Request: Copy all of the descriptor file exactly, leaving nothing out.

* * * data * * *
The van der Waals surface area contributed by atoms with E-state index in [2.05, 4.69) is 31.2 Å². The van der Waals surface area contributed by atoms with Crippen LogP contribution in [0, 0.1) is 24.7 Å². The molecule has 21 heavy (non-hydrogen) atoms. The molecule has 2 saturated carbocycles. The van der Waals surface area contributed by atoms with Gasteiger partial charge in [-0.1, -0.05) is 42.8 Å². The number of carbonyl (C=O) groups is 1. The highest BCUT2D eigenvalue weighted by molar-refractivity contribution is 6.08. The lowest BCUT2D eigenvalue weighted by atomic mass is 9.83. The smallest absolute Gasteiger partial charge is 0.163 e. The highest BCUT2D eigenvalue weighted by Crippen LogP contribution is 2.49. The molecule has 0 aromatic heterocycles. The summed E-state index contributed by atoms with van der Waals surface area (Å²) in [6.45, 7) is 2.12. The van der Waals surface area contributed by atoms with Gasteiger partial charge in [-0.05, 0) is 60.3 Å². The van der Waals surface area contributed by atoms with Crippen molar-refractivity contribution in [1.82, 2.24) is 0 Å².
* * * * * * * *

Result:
The van der Waals surface area contributed by atoms with E-state index in [2.05, 4.69) is 31.2 Å². The van der Waals surface area contributed by atoms with Crippen LogP contribution in [0, 0.1) is 24.7 Å². The molecule has 21 heavy (non-hydrogen) atoms. The molecule has 2 saturated carbocycles. The van der Waals surface area contributed by atoms with Gasteiger partial charge in [-0.1, -0.05) is 42.8 Å². The number of carbonyl (C=O) groups is 1. The highest BCUT2D eigenvalue weighted by molar-refractivity contribution is 6.08. The lowest BCUT2D eigenvalue weighted by atomic mass is 9.83. The smallest absolute Gasteiger partial charge is 0.163 e. The highest BCUT2D eigenvalue weighted by Crippen LogP contribution is 2.49. The molecule has 0 aromatic heterocycles. The summed E-state index contributed by atoms with van der Waals surface area (Å²) in [6.45, 7) is 2.12. The van der Waals surface area contributed by atoms with Gasteiger partial charge in [-0.05, 0) is 60.3 Å². The van der Waals surface area contributed by atoms with Crippen molar-refractivity contribution in [1.82, 2.24) is 0 Å².